Anthony Chia, high.expressions

Anthony Chia said...

In case, I get mistaken by people, when I say a neighbor is one who has compassion and acts in releasing that compassion, I am referring to how we can be a good neighbor to people. I believe this too, is what Ps Prentis is trying to say (correct me, if I get you wrong, Ps Prentis).

To the down trodden man in the story, who is his neighbor? The one who shown him the compassion or mercy - the Samaritan. There are two angles to the story:

One, how we can be good neighbor to our neighbours. How? We treat our neighbors with compassion and mercy. If we act like the Levite or The priest in the story, instead, then, we should NOT be surprised that our neighbors say this of us, "What horrible neighbor!"

Two, Jesus was saying, anyone who is in need that you come across or cross your path, so to speak, he is your neighbor, you are to have compassion for the person. Now, I have expanded the "you come across" to include situation beyond the physical space, to anyone revealed to you by Holy Spirit, who is in need; such is also your neighbor.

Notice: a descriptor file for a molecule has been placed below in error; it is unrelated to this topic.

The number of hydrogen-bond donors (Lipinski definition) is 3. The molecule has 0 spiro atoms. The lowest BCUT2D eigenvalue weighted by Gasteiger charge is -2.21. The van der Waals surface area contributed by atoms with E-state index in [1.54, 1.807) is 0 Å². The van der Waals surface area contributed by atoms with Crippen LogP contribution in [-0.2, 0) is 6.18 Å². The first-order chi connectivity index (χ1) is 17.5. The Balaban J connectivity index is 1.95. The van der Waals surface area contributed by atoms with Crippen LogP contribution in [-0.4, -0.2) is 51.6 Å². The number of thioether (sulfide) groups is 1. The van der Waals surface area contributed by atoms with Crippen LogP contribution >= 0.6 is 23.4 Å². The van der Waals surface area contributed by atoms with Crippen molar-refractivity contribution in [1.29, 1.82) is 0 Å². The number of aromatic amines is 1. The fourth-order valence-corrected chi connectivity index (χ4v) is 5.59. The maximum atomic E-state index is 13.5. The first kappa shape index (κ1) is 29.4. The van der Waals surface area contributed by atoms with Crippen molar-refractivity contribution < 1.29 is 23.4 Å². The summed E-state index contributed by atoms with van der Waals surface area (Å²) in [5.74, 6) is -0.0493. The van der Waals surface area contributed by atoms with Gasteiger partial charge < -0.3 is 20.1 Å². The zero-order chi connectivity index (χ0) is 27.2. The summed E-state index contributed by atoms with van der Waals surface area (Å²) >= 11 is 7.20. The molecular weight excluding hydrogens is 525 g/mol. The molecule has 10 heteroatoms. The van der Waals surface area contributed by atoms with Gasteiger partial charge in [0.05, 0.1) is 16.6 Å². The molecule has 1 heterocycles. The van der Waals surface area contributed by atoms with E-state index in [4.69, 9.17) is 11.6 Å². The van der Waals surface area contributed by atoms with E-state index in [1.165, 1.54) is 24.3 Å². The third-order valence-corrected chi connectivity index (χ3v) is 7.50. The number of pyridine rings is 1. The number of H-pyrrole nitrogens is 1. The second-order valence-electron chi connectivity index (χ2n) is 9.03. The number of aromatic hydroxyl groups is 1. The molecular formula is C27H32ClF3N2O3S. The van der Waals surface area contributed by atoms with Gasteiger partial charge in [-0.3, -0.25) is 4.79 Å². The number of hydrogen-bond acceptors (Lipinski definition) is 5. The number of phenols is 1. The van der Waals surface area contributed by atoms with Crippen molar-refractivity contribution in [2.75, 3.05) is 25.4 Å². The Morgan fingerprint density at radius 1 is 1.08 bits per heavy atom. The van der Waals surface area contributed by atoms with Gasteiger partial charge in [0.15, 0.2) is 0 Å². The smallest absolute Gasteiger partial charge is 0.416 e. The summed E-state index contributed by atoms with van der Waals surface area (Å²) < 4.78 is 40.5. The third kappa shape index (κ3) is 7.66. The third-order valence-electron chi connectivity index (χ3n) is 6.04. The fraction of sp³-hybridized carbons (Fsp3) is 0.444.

Now, the story, in my view, is NOT about we are to consider someone as our neighbor only when he is one who is compassionate or merciful to us. In other words, we cannot go about the 2nd love commandment of "love thy neighbor" loving only those who is compassionate or merciful to us.

The story is about who we are to be like? The Levite? The Priest? Or Samaritan? It is about who are we to imitate. It was NOT intent to point to, the down trodden man, robbed and beaten up, represented us. It is about what would Jesus if He is here, will do for such an afflicted one. The Samaritan metaphored Jesus or represented Jesus. We, too, in our lives, people should be able to see Jesus in us. People will see Jesus in us when we act like Jesus or are Christ-like.

Anthony Chia, high.expressions